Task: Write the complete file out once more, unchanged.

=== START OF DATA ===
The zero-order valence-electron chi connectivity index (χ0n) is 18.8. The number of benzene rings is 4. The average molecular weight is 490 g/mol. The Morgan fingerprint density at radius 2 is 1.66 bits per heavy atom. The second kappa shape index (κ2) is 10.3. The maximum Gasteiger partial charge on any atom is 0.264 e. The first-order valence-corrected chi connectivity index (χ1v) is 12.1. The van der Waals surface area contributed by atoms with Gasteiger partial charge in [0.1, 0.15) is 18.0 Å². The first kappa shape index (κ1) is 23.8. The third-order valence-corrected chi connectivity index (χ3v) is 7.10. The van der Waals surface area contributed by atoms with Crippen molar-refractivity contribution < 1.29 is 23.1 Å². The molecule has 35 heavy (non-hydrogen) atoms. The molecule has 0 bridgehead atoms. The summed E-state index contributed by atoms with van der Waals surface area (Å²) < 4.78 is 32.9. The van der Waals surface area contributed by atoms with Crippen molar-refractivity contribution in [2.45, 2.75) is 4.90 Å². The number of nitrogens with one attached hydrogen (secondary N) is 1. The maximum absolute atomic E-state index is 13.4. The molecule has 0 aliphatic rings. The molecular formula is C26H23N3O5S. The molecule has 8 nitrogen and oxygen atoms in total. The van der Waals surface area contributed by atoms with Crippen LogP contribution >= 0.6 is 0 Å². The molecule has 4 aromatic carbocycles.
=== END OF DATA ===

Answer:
The zero-order valence-electron chi connectivity index (χ0n) is 18.8. The number of benzene rings is 4. The average molecular weight is 490 g/mol. The Morgan fingerprint density at radius 2 is 1.66 bits per heavy atom. The second kappa shape index (κ2) is 10.3. The maximum Gasteiger partial charge on any atom is 0.264 e. The first-order valence-corrected chi connectivity index (χ1v) is 12.1. The van der Waals surface area contributed by atoms with Gasteiger partial charge in [0.1, 0.15) is 18.0 Å². The first kappa shape index (κ1) is 23.8. The third-order valence-corrected chi connectivity index (χ3v) is 7.10. The van der Waals surface area contributed by atoms with Crippen molar-refractivity contribution < 1.29 is 23.1 Å². The molecule has 35 heavy (non-hydrogen) atoms. The molecule has 0 bridgehead atoms. The summed E-state index contributed by atoms with van der Waals surface area (Å²) < 4.78 is 32.9. The van der Waals surface area contributed by atoms with Crippen molar-refractivity contribution in [2.45, 2.75) is 4.90 Å². The number of nitrogens with one attached hydrogen (secondary N) is 1. The maximum absolute atomic E-state index is 13.4. The molecule has 0 aliphatic rings. The molecular formula is C26H23N3O5S. The molecule has 8 nitrogen and oxygen atoms in total. The van der Waals surface area contributed by atoms with Crippen LogP contribution >= 0.6 is 0 Å². The molecule has 4 aromatic carbocycles.